Five Rare Books for Collectors: Spain


The Chronicle of the Cid

Highlights from Buddenbrooks' latest catalogue Spain: Historic, Literary, & Scenic include:

* The Chronicle of the Cid, translated by Robert Southey, illustrated and signed by René Ben Sussan (Haarlem, Netherlands: Joh. Enschedé en Zonen, 1958) with an introduction by V S Pritchett. First edition. The most important of early Spanish poems, this is a combined translation of Chronica del Famoso Cavallero Cid Ruy-Diez Capmeador, published in Burgos in 1593, Las quatro partes enteras de la Cronica de España, Valladolid, 1604, Poema del Cid, and to a lesser extent the popular ballads of the Cid, which were published in various collections in the 16th and 17th centuries. Southey provides an interesting historical introduction as well.

* Spain by The Baron Ch. D’Avillier, translated by J. Thomson (London: Sampson Low, Marston, Low and Searle, 1876), illustrated by Gustave Doré throughout. First edition. A superb, beautifully preserved copy of this majestic book, one of the scarcest of Doré's magnificent illustrated books. It is vastly decorated with over 230 of his impressive engravings. While many such books of the period would have been content with only providing views of landscapes, scenery and landmarks, Doré also provides us with vivid glimpses into the life, work and recreation of the people. Of special note are views of the Alhambra, flamingo hunting, bull fighting, musicians, dancers and beggars. Doré and D’Avillier toured Spain extensively together for the express purpose of producing this book.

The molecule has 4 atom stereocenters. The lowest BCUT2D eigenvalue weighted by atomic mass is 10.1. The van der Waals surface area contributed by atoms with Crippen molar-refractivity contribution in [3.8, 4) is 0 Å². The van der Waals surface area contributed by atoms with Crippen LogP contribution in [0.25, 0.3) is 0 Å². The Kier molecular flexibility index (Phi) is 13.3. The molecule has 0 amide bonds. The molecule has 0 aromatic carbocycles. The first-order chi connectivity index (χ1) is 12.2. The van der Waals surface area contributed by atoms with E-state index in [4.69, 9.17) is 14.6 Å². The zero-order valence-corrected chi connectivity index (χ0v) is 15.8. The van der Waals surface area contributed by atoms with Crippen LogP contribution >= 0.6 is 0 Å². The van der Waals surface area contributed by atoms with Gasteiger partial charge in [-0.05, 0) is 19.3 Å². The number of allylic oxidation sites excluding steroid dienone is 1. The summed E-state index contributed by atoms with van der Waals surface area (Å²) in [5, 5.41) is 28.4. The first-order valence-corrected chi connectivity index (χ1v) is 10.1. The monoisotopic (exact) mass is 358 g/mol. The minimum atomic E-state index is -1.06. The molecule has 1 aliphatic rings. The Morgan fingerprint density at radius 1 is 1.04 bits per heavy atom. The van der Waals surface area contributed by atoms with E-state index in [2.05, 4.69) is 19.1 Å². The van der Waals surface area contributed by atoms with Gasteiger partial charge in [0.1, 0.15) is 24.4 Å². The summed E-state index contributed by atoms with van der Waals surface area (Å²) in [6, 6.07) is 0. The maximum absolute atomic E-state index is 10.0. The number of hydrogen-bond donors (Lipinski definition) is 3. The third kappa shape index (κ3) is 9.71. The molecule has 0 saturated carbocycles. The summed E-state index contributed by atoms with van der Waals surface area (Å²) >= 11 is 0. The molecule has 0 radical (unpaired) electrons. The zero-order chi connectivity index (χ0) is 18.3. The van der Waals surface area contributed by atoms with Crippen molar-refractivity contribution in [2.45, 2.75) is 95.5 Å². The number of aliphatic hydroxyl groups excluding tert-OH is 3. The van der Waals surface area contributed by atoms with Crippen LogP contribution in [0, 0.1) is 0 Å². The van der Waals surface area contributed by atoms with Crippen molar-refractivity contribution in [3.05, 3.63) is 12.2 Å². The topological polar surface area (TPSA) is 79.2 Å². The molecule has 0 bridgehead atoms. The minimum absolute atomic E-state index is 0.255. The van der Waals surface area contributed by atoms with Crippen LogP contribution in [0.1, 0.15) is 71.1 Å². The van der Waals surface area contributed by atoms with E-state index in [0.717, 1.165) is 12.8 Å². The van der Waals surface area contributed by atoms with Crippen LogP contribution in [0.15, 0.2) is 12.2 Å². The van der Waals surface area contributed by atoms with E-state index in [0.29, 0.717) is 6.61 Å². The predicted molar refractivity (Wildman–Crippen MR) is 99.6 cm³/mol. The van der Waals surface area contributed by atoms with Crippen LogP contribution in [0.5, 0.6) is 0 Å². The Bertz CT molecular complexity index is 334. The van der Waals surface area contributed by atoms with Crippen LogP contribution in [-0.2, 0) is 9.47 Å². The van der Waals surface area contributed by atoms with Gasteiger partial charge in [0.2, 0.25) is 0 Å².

* The History of the Ingenious Gentleman Don Quixote of La Mancha by Miguel de Cervantes Saavedra, translated by F.A. Motteux (Edinburgh: John Grant, 1908). A beautiful set of Cervantes and a very scarce edition edited by J.G. Lockhart who also wrote the included essay on the Life of Cervantes. Motteux’s translation is one of the most famous of the period, and here, the book is presented in lovely style. There is a fine ‘Life of Cervantes’ preceding the text
and in addition, important and very copious notes on the text are appended.

* The Alhambra by 'Geoffrey Crayon', (London: Henry Colburn and Richard Bentley, 1832) 2 volumes. First edition, the UK issue, the true first issue printed prior to the American issue. While serving as a diplomatic attaché to Spain, Washington Irving had access to the fabulous library of Obadiah Rich and engaged in scholarly research. This detailed description of the Alhambra, and account of the legends surrounding the famous monument, was one of the fruits of this research. The flavor of Irving’s writing is scrumptious in a manner quite fitting to the Moorish landmark. Published under the Crayon pseudonym.

* Northern Spain by Edgar T.A. Wigram (London: Adam & Charles Black, 1906) First Edition. With 75 very fine and beautiful colourplates from the paintings of Edgar Wigram in Black's fine series of travel books. In this work the author/artist takes us on a tour through the North Coast, Leon, Galicia, Toro, Salamanca, Toledo, Segovia Burgos and across Navarre. Sir Edgar Thomas Ainger Wigram’s text continued to be widely popular even in some later editions that did not include his wonderful paintings.